# Tag Info

46

Yes, a quantum computer could be simulated by a Turing machine, though this shouldn't be taken to imply that real-world quantum computers couldn't enjoy quantum advantage, i.e. a significant implementation advantage over real-world classical computers. As a rule-of-thumb, if a human could manually describe or imagine how something ought to operate, that ...

9

To simulate the collapse of the wave function you'd need a source of randomness. So you'd need a probabilistic Turing machine.

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If we have a QTM with state set $Q$ and a tape alphabet $\Sigma = \{0,1\}$, we cannot say that the qubit being scanned by the tape head "holds" a vector $a|0\rangle + b|1\rangle$ or that the (internal) state is a vector with basis states corresponding to $Q$. The qubits on the tape can be correlated with one another and with the internal state, as well as ...

6

Sort of, quite possibly, if by degrees This is a speculative, but plausible, answer First of all, how do qubits interact and states evolve with time? The description of how individual qubits evolve (i.e. a single qubit gate operation) is given by some Hamiltonian1. Multiple, non-interacting qubits (that are exactly the same) therefore evolve using ...

5

There are two notions of Zeno topics related to quantum computation. The first, which is controversial is usually called hypercomputation, which deals with the possibility of surpassing the limitations of the Church-Turing thesis by means of quantum computation. It is related to the Zeno effect through the fact that if it could be realized, it may solve the ...

5

To complete what others have said: as far as we know a (classical) Turing machine cannot truly simulate quantum correlations. This is explicitly claimed in section Properties of the universal quantum computer by the seminal paper by David Deutsch Quantum theory, the Church-Turing principle and the universal quantum computer (Proceedings of the Royal Society ...

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The quantum Turing machine can move into a superposition of moving left and right. This is different from the classical Turing machine which can only move either left or right.

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We don't yet know if quantum computers are actually better than classical computers, as @heather mentions here. As for now there are just some theoretical algorithms which we know of, specifically for quantum-computers, which have much better time complexities than equivalent classical algorithms. For example - prime factorization and discrete logarithms. ...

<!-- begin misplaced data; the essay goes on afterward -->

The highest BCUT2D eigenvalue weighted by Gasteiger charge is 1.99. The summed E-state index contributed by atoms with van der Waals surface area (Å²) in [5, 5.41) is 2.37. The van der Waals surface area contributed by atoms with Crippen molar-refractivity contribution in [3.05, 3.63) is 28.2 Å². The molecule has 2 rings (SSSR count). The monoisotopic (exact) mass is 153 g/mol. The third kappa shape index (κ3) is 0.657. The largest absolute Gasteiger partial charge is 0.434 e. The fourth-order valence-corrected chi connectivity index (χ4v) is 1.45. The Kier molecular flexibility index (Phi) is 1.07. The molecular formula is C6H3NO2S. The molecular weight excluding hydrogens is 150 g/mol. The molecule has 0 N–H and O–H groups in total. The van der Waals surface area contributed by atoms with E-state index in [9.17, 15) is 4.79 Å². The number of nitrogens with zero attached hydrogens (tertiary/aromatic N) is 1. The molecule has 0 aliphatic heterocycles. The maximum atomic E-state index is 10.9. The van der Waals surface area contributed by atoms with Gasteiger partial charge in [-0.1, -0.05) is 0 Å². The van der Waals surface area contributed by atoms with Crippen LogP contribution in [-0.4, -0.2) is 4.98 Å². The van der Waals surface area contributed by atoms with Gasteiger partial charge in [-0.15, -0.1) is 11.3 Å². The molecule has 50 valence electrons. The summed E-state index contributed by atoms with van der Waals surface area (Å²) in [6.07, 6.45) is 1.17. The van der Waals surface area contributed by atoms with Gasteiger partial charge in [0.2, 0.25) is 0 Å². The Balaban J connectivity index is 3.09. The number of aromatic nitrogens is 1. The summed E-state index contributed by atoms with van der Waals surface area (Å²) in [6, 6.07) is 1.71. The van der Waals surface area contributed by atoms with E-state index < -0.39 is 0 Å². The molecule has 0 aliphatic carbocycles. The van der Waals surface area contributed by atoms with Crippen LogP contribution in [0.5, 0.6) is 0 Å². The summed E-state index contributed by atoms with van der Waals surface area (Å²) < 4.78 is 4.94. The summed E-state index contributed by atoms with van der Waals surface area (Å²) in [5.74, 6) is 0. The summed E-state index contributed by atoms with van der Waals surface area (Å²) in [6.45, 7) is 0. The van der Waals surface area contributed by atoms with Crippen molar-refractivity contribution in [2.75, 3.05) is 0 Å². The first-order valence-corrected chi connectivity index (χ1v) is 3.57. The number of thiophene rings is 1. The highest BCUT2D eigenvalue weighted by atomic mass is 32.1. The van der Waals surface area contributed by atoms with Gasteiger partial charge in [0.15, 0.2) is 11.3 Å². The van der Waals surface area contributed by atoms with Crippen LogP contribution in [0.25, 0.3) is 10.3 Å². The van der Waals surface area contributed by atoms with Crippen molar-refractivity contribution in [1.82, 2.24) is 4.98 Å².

3

As far as we know, yes. This is essentially the Church-Turing thesis. Note that this is not a mathematical result, but more of a definition of what it means to be computable. You can find plenty of discussions about this around. A few notable examples are: What would it mean to disprove Church-Turing thesis? (on cstheory) Extended Church-Turing Thesis [and ...

2

I will address the first two parts based on what I understood so far. The extended Church–Turing thesis or (classical) complexity-theoretic Church–Turing thesis states that "A probabilistic Turing machine can efficiently simulate any realistic model of computation.", whereas the quantum extended Church–Turing thesis or quantum complexity-theoretic ...

2

Taking the questions head on. I'm not sure that original references are very much the point, although there are some. It's not a hard question. The statement is that realistic polynomial time equals what a quantum computer (if you want to be rigorous, say a QTM) can do in polynomial time. The question has been answered many times in QCSE that a quantum ...

2

do we need to come up with completely different quantum-based solutions for such problems, or is there a way to 'interpret' existing algorithms to the quantum domain and still expect some speedup? Generally speaking yes, you need to come up with different algorithms. You cannot simply take a classical algorithm and "quantize it" in a straightforward way. ...

2

There is evidence that quantum coherence and it's role in chemical reactivity is responsible for the magnetic field sensing in migratory birds, the so called avian compass, https://arxiv.org/abs/1206.5946v1. Similar quantum effects and chemistry could very well be occuring and playing a role in the brain, though as far as I know there isn't anything ...

1

As far as we know - and I know, so correct me anyone if there's research to the contrary - the neuron interactions in the brain are well within the classical regime. https://www.ncbi.nlm.nih.gov/pmc/articles/PMC5681944/

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The reason that a quantum computer is faster in same tasks is given by different computational paradigm based on quantum mechanics laws. They mainly exploit superposition (i.e. state of qubit is linear combination of zero state and one state) and quantum entanglement (i.e. two or more qubits are connected and they behave as one system, or in other words ...

1

Regarding the "quantum (non-extended) Church-Turing Thesis," I think this asserts that there is no physical process, like a quasar or some other astronomical woo, that we know could produce a steady supply of qubits all in the same state $\alpha|0\rangle+\beta|1\rangle$, with the property that $\beta^2=\Omega_C$, that is, Chaitin's halting probability. We ...

1

Suppose we are given the ($n\times n$ adjacency matrix $M_0$ of graph $G_0$ and $M_1$ of graph $G_1$, and we wish to know whether $G_0\simeq G_1$. It is a folklore result that if we can prepare states: $$\vert\alpha_G\rangle=\sum\limits_{\sigma\in S_n}\vert \sigma (G)\rangle,$$ with $S_n$ being the symmetric group on $n$ elements, we can prepare such a ...

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